The bathroom door was closed. His throat clenched, dream still fresh in his mind. No light shone from under its crack. For a moment, it was like staring down the maw of the pharmacy’s basement. Eddie clenched his jaw. 

Nothing is going to come out and get you , he reminded himself. That was a dream. You’re in L.A., with Richie. You’re safe. It’s OK.

He counted to ten, then back to one, and let out a breath. He was 40, not four. He knew the dark couldn’t hurt him. He knew he was safe here. And he also knew that he didn’t fail college physics, that an object in motion stayed in motion -- so Eddie took a step. Then another. And another. 

This isn’t like my dream , he reminded himself once at the end of the hallway, This is real. This is now.

He stared into the dark of the master bedroom.

“Rich?”

There was no one in the bed. There wasn’t even the ability for Eddie to pretend, with the duvet thrown back, exposing well-worn and faded sheets. The anxiety he’d managed to keep tethered got loose from him then, a pack of hunting dogs on the scent, jaws snapping and mouth foaming for RichieRichieRichie.

Maybe he’d fallen out of bed? “Rich, buddy?” But nothing was on the floor and no one was in the room. There was only one last place he could check.

He hurried his steps to the bathroom door, then paused, hand on the knob.

“Richie?” 

A soft moan sounded from the inside. Eddie’s heart steadied slightly.

“Rich, I’m coming in.”

“No,” came a whine. “Eds I’m --.”

Eddie’s nose crinkled at the unmistakable sound of vomit hitting toilet water. He pushed the door slightly, making sure he wouldn’t strike Richie, before sneaking in and shutting it behind him. Eddie winced at the fluorescent light source on the counter before realizing it was Richie’s face down phone with the flashlight on.

It took a second for his eyes to adjust to the miserable sight before him.

While Richie wasn’t curled in the fetal position, he was slumped halfway into the toilet like baptizing himself in puke-slop could save his wretched soul from this miserable... whatever it was. Sickness? Illness? Eddie didn’t know. He crouched down beside Richie, hesitant to touch him.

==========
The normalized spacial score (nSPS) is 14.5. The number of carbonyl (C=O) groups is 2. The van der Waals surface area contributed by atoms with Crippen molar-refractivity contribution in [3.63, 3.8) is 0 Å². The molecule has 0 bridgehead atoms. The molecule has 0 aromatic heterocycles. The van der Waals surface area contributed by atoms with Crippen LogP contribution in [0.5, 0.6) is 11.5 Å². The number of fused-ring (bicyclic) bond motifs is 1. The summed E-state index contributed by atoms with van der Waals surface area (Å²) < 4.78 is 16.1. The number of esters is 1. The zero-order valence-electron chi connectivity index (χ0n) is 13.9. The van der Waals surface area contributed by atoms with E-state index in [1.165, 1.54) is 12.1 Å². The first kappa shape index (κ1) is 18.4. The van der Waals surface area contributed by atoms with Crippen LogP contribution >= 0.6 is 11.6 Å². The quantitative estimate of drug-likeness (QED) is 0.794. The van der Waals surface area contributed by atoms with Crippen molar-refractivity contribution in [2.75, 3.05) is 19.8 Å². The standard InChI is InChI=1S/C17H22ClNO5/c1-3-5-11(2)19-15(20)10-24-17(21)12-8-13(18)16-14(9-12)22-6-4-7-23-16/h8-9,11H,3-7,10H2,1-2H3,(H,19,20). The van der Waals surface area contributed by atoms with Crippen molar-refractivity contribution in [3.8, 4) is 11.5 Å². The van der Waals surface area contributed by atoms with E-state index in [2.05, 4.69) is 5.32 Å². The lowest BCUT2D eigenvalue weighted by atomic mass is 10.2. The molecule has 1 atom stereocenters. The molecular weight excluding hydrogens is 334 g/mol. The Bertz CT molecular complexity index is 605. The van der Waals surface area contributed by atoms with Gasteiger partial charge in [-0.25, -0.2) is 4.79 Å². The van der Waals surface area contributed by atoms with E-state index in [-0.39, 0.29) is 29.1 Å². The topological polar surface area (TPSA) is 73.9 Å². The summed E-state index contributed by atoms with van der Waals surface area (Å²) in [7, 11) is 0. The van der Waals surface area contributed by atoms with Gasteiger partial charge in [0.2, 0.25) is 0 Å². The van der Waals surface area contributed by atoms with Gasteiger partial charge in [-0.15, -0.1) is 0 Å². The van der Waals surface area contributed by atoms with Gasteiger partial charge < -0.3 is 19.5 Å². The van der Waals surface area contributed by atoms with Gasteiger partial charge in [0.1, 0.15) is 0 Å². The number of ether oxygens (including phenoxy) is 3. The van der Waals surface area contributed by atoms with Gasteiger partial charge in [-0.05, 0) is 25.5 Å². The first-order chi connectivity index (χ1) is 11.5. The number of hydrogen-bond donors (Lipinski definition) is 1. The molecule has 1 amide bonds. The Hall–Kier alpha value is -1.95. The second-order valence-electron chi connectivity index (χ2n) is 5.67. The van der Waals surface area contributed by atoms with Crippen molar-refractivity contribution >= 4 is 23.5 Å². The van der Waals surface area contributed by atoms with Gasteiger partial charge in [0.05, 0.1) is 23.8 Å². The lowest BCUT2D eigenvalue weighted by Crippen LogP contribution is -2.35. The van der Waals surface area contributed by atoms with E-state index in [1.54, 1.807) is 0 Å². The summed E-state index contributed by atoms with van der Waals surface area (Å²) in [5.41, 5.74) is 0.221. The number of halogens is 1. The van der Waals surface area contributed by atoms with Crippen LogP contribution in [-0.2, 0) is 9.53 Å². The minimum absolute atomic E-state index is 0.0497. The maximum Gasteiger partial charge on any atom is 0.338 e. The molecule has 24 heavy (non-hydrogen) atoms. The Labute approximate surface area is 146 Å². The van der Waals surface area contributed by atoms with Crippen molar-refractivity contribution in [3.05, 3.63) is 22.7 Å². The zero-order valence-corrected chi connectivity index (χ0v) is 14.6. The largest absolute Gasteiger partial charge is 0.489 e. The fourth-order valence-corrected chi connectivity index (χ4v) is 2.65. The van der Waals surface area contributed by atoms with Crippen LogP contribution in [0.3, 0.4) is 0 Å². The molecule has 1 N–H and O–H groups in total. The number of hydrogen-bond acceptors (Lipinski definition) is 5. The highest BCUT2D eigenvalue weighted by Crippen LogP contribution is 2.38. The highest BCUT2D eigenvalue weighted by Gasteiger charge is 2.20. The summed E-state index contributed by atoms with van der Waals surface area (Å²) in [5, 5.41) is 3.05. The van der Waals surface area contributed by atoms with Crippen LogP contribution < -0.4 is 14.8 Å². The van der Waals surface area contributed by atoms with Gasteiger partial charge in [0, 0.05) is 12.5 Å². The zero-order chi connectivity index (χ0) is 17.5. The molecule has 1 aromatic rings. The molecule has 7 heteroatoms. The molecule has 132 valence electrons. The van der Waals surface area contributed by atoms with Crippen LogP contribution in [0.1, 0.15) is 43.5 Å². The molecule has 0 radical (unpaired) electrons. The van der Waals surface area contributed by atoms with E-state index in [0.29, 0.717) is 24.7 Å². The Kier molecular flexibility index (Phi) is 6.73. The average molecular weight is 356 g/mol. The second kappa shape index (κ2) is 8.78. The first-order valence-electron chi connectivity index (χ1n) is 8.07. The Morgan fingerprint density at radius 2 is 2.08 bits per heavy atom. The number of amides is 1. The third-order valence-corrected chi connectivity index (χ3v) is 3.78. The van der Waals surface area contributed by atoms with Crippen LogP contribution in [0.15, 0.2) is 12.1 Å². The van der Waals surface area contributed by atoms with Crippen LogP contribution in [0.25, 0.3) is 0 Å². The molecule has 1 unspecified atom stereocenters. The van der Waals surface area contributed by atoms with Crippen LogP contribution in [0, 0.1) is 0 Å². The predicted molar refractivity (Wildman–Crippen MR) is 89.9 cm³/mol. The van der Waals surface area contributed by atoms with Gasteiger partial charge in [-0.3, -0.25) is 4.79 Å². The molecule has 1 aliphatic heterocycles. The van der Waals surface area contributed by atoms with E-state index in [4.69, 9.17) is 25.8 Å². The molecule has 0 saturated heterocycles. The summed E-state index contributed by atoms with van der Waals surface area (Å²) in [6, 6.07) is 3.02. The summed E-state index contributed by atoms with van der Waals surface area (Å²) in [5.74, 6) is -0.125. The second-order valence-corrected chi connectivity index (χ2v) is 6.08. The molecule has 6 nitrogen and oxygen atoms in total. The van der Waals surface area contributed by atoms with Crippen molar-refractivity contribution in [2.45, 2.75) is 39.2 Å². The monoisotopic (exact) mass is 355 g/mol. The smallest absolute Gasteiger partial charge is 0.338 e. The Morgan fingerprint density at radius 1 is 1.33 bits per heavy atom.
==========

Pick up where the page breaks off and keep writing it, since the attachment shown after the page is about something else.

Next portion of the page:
“What happened?” 

Richie shook his head. “Nothing. My-- my head.”

Duh . Eddie pursed his lips at his own stupidity. “Did the doctor give --,” he was cut off by a shush, which morphed into a burp. Eddie waited.

“Too loud.” Richie mumbled. “Told to take ibuprofen. Thought I had some but--,” he stopped and Eddie could physically hear the sound of Richie’s stomach rolling. The thick smell of acidic sickness clotted in the air.

“How long have you been in here?” Eddie asked, voice pitched as low as possible. It took a minute for him to realize that the corresponding slur was Richie asking what the time was. 

Eddie reached up and grabbed Richie’s phone, careful not to blind either of them. It was shortly after three and he told Richie such, who mumbled back something that sounded like “forty minutes.”

“So... you thought you had ibuprofen and--,” 

Richie gave a thumbs down.

“You don’t?”

Richie turned it into a thumbs up and Eddie sighed. It’s not like he could blame Richie. Ibuprofen was on the same level as stocking drive-thru napkins in your car in lieu of real tissue -- had it up until you needed it, then when you needed it most, it was gone. All you had left was a snotty nose and a weird craving for McDonalds. 

Eddie placed a hand between Richie’s taut shoulder blades. They squeezed tighter an almost imperceptible amount. 

“Can I-- do you need anything?”

“Kill me,” Richie moaned. 

“What?”

He shook his head, then groaned. “Bad joke.” 

“I’ll fuckin’ say,” Eddie mumbled.

“‘S all I got.” 

“No it’s not. Don’t be a baby, Rich.”

He belched into the toilet and the echo of the noise against the porcelain made Eddie wince. He thought Richie might get sick again, but all the other man did was pause before wiping at his mouth with the back of his hand. 

“Don’t have to stay,” Richie slurred. “I know you don’t like...,” he gestured to nothing over his head, which Eddie took as meaning being sick. He rubbed a circle into the knob of Richie’s spine instead of answering.